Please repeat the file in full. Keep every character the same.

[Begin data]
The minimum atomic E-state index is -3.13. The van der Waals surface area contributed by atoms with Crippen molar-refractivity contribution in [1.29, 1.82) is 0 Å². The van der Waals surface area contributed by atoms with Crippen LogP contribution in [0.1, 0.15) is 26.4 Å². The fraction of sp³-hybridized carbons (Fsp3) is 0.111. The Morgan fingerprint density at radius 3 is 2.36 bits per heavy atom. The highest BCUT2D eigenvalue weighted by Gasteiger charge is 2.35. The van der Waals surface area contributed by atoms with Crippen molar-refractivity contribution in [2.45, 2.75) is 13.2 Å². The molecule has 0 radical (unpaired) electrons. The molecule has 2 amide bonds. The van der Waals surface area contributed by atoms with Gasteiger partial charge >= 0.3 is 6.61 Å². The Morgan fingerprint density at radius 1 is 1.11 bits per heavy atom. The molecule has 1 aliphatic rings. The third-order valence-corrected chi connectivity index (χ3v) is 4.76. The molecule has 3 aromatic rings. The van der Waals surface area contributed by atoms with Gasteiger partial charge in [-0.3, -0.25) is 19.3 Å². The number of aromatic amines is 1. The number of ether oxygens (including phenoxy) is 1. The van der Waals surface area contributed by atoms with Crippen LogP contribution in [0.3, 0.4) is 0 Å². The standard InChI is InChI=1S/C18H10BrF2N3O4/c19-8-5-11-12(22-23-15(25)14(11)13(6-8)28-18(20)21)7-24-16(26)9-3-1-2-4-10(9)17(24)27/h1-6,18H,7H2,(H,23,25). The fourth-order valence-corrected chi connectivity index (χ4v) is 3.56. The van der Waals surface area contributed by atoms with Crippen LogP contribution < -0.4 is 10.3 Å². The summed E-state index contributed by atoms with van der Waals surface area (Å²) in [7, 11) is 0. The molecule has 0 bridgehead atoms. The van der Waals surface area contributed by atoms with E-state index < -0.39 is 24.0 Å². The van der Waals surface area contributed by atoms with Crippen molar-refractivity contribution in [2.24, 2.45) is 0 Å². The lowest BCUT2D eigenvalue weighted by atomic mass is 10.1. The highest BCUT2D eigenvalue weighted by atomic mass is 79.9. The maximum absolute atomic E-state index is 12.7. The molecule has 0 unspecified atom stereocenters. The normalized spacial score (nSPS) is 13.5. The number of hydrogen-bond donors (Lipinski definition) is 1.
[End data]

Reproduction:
The minimum atomic E-state index is -3.13. The van der Waals surface area contributed by atoms with Crippen molar-refractivity contribution in [1.29, 1.82) is 0 Å². The van der Waals surface area contributed by atoms with Crippen LogP contribution in [0.1, 0.15) is 26.4 Å². The fraction of sp³-hybridized carbons (Fsp3) is 0.111. The Morgan fingerprint density at radius 3 is 2.36 bits per heavy atom. The highest BCUT2D eigenvalue weighted by Gasteiger charge is 2.35. The van der Waals surface area contributed by atoms with Crippen molar-refractivity contribution in [2.45, 2.75) is 13.2 Å². The molecule has 0 radical (unpaired) electrons. The molecule has 2 amide bonds. The van der Waals surface area contributed by atoms with Gasteiger partial charge >= 0.3 is 6.61 Å². The Morgan fingerprint density at radius 1 is 1.11 bits per heavy atom. The molecule has 1 aliphatic rings. The third-order valence-corrected chi connectivity index (χ3v) is 4.76. The molecule has 3 aromatic rings. The van der Waals surface area contributed by atoms with Gasteiger partial charge in [-0.3, -0.25) is 19.3 Å². The number of aromatic amines is 1. The number of ether oxygens (including phenoxy) is 1. The van der Waals surface area contributed by atoms with Crippen LogP contribution in [0.3, 0.4) is 0 Å². The standard InChI is InChI=1S/C18H10BrF2N3O4/c19-8-5-11-12(22-23-15(25)14(11)13(6-8)28-18(20)21)7-24-16(26)9-3-1-2-4-10(9)17(24)27/h1-6,18H,7H2,(H,23,25). The fourth-order valence-corrected chi connectivity index (χ4v) is 3.56. The van der Waals surface area contributed by atoms with Crippen LogP contribution < -0.4 is 10.3 Å². The summed E-state index contributed by atoms with van der Waals surface area (Å²) in [7, 11) is 0. The molecule has 0 bridgehead atoms. The van der Waals surface area contributed by atoms with E-state index < -0.39 is 24.0 Å². The van der Waals surface area contributed by atoms with Crippen molar-refractivity contribution in [2.24, 2.45) is 0 Å². The lowest BCUT2D eigenvalue weighted by atomic mass is 10.1. The highest BCUT2D eigenvalue weighted by atomic mass is 79.9. The maximum absolute atomic E-state index is 12.7. The molecule has 0 unspecified atom stereocenters. The normalized spacial score (nSPS) is 13.5. The number of hydrogen-bond donors (Lipinski definition) is 1.